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Food24 eats at Teta Mari
On a beautiful winters’ day we settled for a little spot outside on the deck of this sleek, yet relaxed, setting. The interior is speckled with accents of turquoise and white, abundant with mirrors, chandeliers and fresh flowers, while wooden tables and simple seating make you feel right at home…that and the warm and welcoming smiles of Dianne and Sandy.
Dianne & Sandy are the dynamic duo behind ‘Teta Mari’, a small but bustling restaurant come deli in Illovo. In an industry still dominated by men these ladies are showing the restaurant world who’s boss.
The noise of expensive cars in the Illovo square parking lot briefly interfered with our enjoyment, but that was soon suppressed by the plethora of people (and such a refreshingly mixed bunch at that) pouring into fill the place. It was Saturday, it was packed and I am about to tell you why.
Before reviewing this gem, I looked online to find out a little something about it: the cuisine was described as ‘American’ AND ‘Mediteranean’ and I found this a little perturbing – I was imagining Burgers covered with olive tapenade and houllomi, but it’s nothing of the sort: The American influence stems from Dianne; she brings a New Yorkan flair that takes simple sandwiches and hot dogs and gives them that ‘Manhattan’ pizzazz.
The other side is not ‘Mediterarean’ but rather truly Israeli: Sandy’s falafel, koufteka and accompaniments scream of exceptional family recipes passed down through generations. And the combination of iconically sweet and savoury are a marriage made in heaven.
Unable to choose what to eat, we indulged in: an array of kouftekas, felafel, techina, hummus, Israeli salad, other pickles and delights: The pickled Aubergine is to die for, literally – my other half told me he would kill for it – I consequently let him finish the bowl.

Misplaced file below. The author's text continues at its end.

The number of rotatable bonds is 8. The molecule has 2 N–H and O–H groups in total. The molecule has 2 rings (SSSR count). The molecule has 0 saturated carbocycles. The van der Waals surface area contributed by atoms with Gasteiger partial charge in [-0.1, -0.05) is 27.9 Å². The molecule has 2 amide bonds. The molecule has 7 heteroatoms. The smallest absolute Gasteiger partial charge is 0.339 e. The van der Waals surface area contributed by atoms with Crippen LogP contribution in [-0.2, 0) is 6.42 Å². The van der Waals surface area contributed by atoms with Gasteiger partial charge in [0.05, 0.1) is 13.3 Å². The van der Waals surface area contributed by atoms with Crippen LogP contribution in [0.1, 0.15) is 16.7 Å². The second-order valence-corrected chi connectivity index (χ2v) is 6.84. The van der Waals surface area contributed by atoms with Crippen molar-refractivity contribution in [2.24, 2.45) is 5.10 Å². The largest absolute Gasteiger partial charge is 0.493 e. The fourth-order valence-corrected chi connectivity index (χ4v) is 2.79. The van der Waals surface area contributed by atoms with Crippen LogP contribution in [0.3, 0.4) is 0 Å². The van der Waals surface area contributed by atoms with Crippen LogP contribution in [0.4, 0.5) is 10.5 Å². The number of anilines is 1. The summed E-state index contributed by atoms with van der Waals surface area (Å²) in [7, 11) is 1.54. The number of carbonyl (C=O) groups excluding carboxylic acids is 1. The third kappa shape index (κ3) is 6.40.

The hummus and techina are smooth, rich and nutty and work perfectly with the crisp and delectable felafel and the tender, juice-laden kouftekas (meatballs).
The brisket sandwich – OH the brisket sandwich – a perfect combination of 50% rye, succulent brisket, American-style pickled cucumber, sweet mustard mayonnaise, tomato and lettuce – it’s difficult to explain how a sandwich can melt in your mouth but this one does. They pair their sandwiches, burgers and hot dogs with potato salad and coleslaw – a terrible idea if it’s not seriously good, but don’t fear as it is seriously good.
Freshly made green chilli on the side that was punchy but not overpowering.
We finished with The New York-style, baked cheesecake and coffees. The cheesecake was faultless; baked until just set with a perfectly crisp, but not too sweet base and a sweet and tangy sour cream topping that cut right through the richness of the cake.
We didn’t have a chance to try everything but witnessed NY-style hot dogs and Sloppy Joes served tongue-in-cheek with bags of big corn bites being served by the dozen. People were tucking into Prego rolls and succulent salads, while quite a few had just popped in for a cup of coffee and a chat. I will be back to try their breakfasts!
I liked the fact that the waiters all looked happy to be working there, but this is probably also to do with the fact that Sandy and Dianne are so hands-on. This is not just a job for these ladies – this is their lives: “You gotta love it, otherwise you can’t do it” Dianne tells me fondly, she points to Candice (Sandy’s daughter) in the kitchen and tells us that she is a driving force in the kitchen; making sure they run a tight ship.
This is a family business, Sandy and Dianne are cousins but they are also restaurant owners, managers, cooks and mothers – which is the key to why this is a such a successful restaurant. They make everything on site from scratch and you can taste it as well as feel it. This personal touch does come at a price though and you won’t find anything on the menu under R60, so be prepared to pay a little extra for that ‘little something extra’.
Even the name has a charming story behind it; Sandy’s grandmother lived in Israel, she was famous around town for both her cooking and her warm nature and so was given the nickname ‘Teta Mari’, ‘Teta’ an affectionate term for grandmother in Arabic and ‘Mari’ a shortening of her name ‘Mirium’.
They are doing the name justice; there is a lot of love flowing through this restaurant; it’s in the food, it’s in the care taken with each customer and the regulars’ faces who come back for more, again and again.